With the increasing popularity of computer generated music, more and more artists have been utilizing it to cover up poor vocals and general lack of musicality, and it is quite refreshing to see such a talented and creative band use it in this manner. It is this kind of innovation that makes this band such a joy to listen to and to watch mature and expand their musical reach.
A perfect combination of subdued post rock, dance beat heavy electronic, and even a dash of lo-fi, makes “Windshield Smasher” a great track for new listeners to find, and something that many old fans will enjoy. This song, and the rest of the album, is a perfect fit for anyone looking for something animated, “can’t get it out of your head” catchy, or an example of computer generated music done right, and definitely stands out as one of the greats this year.
1. Amanda Palmer and the Grand Theft Orchestra – “Bottom Feeder”
In an album over-loaded with stellar songs, “Bottom Feeder” is the one that jumps out amidst the pack. Like much the rest of Amanda Palmer’s excellent Album of the Year winning Theatre is Evil, Palmer has arrived at the pinnacle of her songwriting confidence. All of “Bottom Feeder” is an exercise in immaculate and complementary melodic ideas. The plunging piano lines and the slowly tumbling/rolling vocals in each verse (“Why you always kicking up the sand / kicking up the sand / you block your sisters so the sunbeams miss her) set the song’s pace and then only expand on it in subtle nuance until the song’s wailing conclusion.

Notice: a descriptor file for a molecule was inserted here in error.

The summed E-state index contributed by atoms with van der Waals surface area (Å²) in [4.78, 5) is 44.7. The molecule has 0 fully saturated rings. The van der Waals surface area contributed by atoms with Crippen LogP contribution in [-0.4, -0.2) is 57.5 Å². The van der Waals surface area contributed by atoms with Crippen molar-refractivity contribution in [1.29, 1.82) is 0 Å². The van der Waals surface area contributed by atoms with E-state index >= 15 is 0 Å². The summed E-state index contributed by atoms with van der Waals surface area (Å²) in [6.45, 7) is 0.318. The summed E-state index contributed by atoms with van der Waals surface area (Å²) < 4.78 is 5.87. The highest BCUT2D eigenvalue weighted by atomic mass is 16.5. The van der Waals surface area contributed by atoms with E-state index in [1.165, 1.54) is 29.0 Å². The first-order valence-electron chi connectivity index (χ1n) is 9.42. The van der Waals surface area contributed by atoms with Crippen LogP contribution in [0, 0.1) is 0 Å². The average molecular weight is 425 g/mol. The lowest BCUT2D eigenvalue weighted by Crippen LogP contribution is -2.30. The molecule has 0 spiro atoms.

It continues in low sighs, “Why you gotta be like that? / You’re never gonna bring him back / big fish, little fish / throw me in the water cause I want to be a bottom feeder.” The lyrics are evocative and colorful, illuminating a story that is both longing for that which others throw away too easily, and how just maybe some of those things should never be let go of. Like much of this year’s Album and Song of the Year list, it revels in a nimble and thoughtful use of all styles. Whatever styles and bits are pertinent. It’s a selective and intelligent approach to a world overwrought with information and opinions, largely forgetting the important parts of life.